Throughout the Inferno Dante demonstrates the violence of the punishment sinners shall endure as befits the gravity of their sins. Initially Dante displays some sympathy for the tormented souls and the fate which has befallen them. This sympathy is soon diminished, however, as Dante comes to view the tortured souls as less deserving of compassion. They have become different to how Dante imagines himself and those he associates with. By imagining the departed as being ‘others’ the imposition of violence upon them is justified, and sympathy or empathy becomes unnecessary as they are no longer of a class to which Dante belongs. In light of this progression of thought, and in comparison to the ‘othering’ of the residents of Heaven and their inhabiting paradise, what does the manner in which Dante’s sympathies develop suggest as to his understanding of his own place in history and his society?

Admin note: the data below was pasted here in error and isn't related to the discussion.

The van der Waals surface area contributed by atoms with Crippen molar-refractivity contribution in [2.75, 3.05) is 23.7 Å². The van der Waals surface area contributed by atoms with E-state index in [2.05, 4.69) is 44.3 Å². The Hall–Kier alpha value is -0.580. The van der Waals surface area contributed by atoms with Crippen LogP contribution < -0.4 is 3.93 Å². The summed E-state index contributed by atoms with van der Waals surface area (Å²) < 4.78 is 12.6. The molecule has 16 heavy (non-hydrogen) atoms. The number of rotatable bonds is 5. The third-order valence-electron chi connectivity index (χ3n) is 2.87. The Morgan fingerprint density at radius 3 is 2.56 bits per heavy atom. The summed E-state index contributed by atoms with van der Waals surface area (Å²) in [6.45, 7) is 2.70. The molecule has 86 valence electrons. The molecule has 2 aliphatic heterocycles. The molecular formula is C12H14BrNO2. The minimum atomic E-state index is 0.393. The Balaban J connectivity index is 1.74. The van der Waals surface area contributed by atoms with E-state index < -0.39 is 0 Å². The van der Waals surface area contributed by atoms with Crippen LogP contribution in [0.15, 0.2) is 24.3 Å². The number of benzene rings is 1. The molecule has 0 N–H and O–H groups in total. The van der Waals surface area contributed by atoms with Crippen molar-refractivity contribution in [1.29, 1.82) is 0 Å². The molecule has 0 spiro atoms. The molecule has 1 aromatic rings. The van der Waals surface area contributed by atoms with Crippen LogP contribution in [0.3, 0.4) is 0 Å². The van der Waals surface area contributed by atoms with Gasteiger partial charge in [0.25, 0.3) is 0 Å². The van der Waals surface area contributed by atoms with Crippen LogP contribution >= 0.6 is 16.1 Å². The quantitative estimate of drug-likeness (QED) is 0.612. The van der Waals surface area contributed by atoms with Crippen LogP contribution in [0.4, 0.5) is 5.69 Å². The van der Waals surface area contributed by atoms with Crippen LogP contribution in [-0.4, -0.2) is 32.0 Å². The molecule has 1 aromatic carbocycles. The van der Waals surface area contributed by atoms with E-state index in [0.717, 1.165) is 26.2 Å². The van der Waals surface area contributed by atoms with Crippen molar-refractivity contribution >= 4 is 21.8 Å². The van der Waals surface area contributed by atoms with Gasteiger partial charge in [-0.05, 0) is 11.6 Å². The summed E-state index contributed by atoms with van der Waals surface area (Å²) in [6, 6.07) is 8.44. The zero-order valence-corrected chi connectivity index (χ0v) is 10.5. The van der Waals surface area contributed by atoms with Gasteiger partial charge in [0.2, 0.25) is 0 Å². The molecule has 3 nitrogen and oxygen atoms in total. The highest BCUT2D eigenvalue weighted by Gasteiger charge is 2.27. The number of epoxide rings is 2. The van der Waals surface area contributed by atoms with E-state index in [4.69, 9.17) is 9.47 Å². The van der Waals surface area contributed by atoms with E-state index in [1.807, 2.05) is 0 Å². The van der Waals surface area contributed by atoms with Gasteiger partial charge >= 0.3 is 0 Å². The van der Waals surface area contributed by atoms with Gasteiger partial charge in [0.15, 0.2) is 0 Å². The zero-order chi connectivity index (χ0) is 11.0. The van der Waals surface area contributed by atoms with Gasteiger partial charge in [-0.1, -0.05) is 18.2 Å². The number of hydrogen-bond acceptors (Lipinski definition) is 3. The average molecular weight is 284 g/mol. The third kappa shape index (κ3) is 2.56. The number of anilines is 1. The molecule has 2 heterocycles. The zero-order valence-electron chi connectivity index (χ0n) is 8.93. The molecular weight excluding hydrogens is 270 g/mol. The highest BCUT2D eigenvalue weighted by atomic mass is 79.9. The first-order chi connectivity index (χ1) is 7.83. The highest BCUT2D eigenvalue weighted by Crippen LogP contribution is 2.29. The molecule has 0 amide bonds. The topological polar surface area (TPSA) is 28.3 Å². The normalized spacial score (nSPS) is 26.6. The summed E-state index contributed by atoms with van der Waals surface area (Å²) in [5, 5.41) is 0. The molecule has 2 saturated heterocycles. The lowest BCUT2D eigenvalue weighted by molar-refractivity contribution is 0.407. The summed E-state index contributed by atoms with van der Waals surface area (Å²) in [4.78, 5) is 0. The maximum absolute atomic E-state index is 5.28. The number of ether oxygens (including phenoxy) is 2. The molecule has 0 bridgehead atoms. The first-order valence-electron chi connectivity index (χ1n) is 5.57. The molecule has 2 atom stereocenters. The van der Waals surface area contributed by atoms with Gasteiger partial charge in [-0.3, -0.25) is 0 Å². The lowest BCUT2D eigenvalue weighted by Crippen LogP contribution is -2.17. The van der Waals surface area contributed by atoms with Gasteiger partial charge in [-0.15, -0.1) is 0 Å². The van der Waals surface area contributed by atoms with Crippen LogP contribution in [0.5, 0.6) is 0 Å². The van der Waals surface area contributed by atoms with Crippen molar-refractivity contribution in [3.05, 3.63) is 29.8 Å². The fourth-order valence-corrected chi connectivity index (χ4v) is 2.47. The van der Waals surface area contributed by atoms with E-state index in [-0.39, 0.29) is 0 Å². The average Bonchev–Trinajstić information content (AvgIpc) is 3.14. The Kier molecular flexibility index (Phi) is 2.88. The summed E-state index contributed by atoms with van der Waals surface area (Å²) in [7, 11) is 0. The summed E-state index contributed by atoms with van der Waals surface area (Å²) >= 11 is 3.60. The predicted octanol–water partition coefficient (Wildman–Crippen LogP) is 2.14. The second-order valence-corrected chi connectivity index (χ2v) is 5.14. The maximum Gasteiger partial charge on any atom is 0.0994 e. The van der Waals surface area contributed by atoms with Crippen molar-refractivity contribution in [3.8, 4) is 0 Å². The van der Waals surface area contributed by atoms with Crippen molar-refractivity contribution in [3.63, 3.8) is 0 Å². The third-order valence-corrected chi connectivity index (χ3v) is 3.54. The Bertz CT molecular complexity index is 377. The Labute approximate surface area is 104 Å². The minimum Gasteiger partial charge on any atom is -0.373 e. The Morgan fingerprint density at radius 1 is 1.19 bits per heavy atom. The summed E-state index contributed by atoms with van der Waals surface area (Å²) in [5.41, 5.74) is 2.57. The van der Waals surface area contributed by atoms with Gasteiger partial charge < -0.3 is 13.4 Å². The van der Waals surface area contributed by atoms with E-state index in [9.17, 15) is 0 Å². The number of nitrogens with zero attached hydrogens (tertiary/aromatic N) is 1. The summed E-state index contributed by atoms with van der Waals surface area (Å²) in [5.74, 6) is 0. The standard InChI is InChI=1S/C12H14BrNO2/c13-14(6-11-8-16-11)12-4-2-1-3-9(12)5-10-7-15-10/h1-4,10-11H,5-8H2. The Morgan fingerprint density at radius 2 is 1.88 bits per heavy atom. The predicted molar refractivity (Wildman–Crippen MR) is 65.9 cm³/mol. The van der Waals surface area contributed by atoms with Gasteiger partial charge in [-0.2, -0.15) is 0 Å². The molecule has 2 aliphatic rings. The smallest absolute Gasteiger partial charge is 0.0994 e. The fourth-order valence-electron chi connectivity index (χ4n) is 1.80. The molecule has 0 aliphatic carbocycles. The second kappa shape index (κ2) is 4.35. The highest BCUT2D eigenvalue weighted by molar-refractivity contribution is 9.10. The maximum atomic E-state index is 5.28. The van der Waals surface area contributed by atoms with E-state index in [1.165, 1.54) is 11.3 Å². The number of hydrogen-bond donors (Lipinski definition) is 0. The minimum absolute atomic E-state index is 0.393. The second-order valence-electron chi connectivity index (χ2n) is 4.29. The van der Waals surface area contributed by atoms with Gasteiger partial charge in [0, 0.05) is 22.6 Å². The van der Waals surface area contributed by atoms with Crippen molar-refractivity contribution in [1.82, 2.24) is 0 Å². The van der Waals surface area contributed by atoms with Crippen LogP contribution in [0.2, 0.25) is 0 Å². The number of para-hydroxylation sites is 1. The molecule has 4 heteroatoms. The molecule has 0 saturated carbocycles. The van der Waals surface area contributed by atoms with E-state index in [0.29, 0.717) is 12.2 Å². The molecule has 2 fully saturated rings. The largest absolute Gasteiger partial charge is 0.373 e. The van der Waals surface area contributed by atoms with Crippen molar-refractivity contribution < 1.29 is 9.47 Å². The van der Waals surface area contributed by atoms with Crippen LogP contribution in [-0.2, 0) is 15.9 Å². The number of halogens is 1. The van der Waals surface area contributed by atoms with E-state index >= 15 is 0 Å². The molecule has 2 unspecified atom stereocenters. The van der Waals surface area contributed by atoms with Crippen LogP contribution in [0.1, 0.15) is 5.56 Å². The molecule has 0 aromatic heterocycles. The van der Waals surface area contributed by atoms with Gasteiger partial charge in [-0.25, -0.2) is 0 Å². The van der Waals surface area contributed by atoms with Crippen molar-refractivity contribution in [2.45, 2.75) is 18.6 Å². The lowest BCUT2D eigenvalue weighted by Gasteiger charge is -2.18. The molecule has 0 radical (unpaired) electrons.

There are moments in the Commedia where Dante perfectly expresses both a modern and medieval understanding of our noun and his verb Trasumanar, ‘transhuman’. Two of the major transportation scenes are especially noticeable in this light: when Santa Lucia swoops Dante to Purgatory proper (Purg. 9) and when Beatrice beams Dante to Paradise level one (Par. 1). In both instants, these once-human (according to Dante’s storyline) and female characters illustrate a blend of distinctive othering attributes: humane and inhumane, human and animal, and human and supernatural, thereby eternally existing in liminal space past the self, post human, as other and beyond.